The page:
THE BOY'S OWN STORY by Peter Flannery
- PREMIÈRED CHRIST'S HOSPITAL THEATRE, HORSHAM, SEPTEMBER 1991
LONDON: CHELSEA CENTRE THEATRE, APRIL 1992
- NATIONAL TOUR 1992-1993
- written by peter flannery
- performed by guy masterson
- directed by tony boncza, righard digby-day & tony yates
- 90 minute solo performance
The loneliness of the long-distance goalkeeper
The Boy's Own Story was Peter Flannery's first full length play produced at the Contact Theatre, Manchester in 1978. An updated version was produced in 1991 with Guy Masterson playing the goalkeeper.
The stage featured a large Astroturf six-yard box goalmouth and a full size goal complete with net. The play opened revealing a goalkeeper on the field of play aparently in the midst of a eventless sunday league soccer match... one in which the goalie never seems to get the ball. While keeping an eye on the game before him, his boredom with his inaction prompts him to speak with his audience who are apparently situated in the penalty area. He begins to tell them his life story.
It is a bittersweet tale of a fostered lad, moved from home to home, bullied for his shyness, but who discovers an amazing talent for goalkeeping... one that gives him superficial popularity and eventually takes him to the very top of the domestic professional game to become "The best goalkeeper never to play for England!". Yet his inability to handle the limelight and his social ineptitude keep him fundamentally unpopular and lonely.
The monologue furnishes an anatomy of acute individuality and lonliness using the parallel of the goalkeeper - being the only different one in a team of footballers... "Their job is to score goals, mine is to stop 'em... I'm here to spoil their game." and how these traits manifest themselves in his life.
This universal theme highlights the desire in everyone to dare to be different but also the dangers of actually being "different" in an intolerant society. Towards the end of the 90 minutes, the audience realises that this is perhaps his last game, because even here, he's not really wanted either.
As the final whistle sounds, he grasps on to the only thing that gives him hope. His belief in his talent. "You'll never beat me. You could never beat me!" He leaves the field of play having demonstrated his goalkeeping agility and brilliance to his private audience while never having touched the ball. The audience wonders if he was ever in a game at all.... or was it all in his head - or theirs...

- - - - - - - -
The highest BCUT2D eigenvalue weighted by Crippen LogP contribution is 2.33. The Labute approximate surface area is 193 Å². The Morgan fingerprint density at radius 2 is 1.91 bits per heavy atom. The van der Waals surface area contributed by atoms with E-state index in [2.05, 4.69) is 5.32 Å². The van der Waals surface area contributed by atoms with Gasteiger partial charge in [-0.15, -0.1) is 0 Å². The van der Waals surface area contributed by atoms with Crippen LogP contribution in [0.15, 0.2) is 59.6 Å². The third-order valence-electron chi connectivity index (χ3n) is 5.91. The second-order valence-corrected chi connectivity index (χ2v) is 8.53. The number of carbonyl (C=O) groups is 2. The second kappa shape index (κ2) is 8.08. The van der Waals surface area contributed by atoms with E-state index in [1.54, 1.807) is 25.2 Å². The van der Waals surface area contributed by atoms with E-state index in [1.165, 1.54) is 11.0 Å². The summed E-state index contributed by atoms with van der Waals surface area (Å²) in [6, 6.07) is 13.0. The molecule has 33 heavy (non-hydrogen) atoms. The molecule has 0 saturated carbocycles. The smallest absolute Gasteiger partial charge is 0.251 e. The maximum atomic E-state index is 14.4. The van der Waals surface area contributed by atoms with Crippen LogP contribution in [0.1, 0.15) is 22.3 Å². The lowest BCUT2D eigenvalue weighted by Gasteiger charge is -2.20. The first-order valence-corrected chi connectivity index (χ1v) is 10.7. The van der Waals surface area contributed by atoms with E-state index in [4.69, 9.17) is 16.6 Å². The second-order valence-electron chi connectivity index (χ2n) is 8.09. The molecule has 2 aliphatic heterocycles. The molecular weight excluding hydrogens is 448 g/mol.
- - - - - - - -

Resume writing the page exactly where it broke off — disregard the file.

The Boy's Own Story played over 200 times domestically. It was particularly popular in schools both because of its theme but also its theatrical use of Soccer as an attraction to the theatre for younger people. It eventually played for a month in London at the Chelsea Centre Theatre to critical acclaim and 3 London Fringe Award Nominations. The boots were hung up after Guy Masterson secured a nine month run in the West End with Robert Lindsay's Cyrano de Bergerac.
"Guy Masterson plays a moody, paranoid, disintegrating goalie in Peter Flannery's one-man play about soccer. It says some serious things about the commercial exploitation of the short-lived pro sportsman and about the loneliness of the imaginative misfit. A rich 45 minutes each way with a totally authentic performance from Mr Masterson." WEEKEND CHOICE (Michael Billington - The Guardian 09/05/92)
"A fascinating and riveting play. Guy Masterson gives a marvellous and enthralling performance as McKenna. He throws himself around the astroturf goalmouth at the Chelsea Centre, managing to reveal his emotion and anxieties while completing hundreds of spectacular saves. Supporters of the game will love Masterson. His obsession with the game and what makes it tick is obvious and his electric portrayal, performed at a wonderful pace will ensure that audiences will be over the moon." (The Times 01/05/92)
"In Peter Flannery's excellent, engrossing one-man play, Guy Masterson, as McKenna, gives one of the finest performances I have seen on the fringe in a long time. He throws himself about the stage making save after spectacular save while maintaining an intense and personal relationship with his audience. A character that never slips and constantly surprises, and a control over his material that few can master. A great performance in an excellent play. See it." (What's On In London 06/05/92)
"An extraordinary one-man goal-mouth show with Guy Masterson... At the end of the 90 minutes, the lad done great!" (Time Out 03/05/92)
"Masterson's fine, energetic performance combines all-stage dynamism with emotional control and clever parody. He hurls himself round the set and flings himself into impressions of football commentators. He manages to imply much more than he says, to insinuate intelligence..." (Financial Times 2/5/92)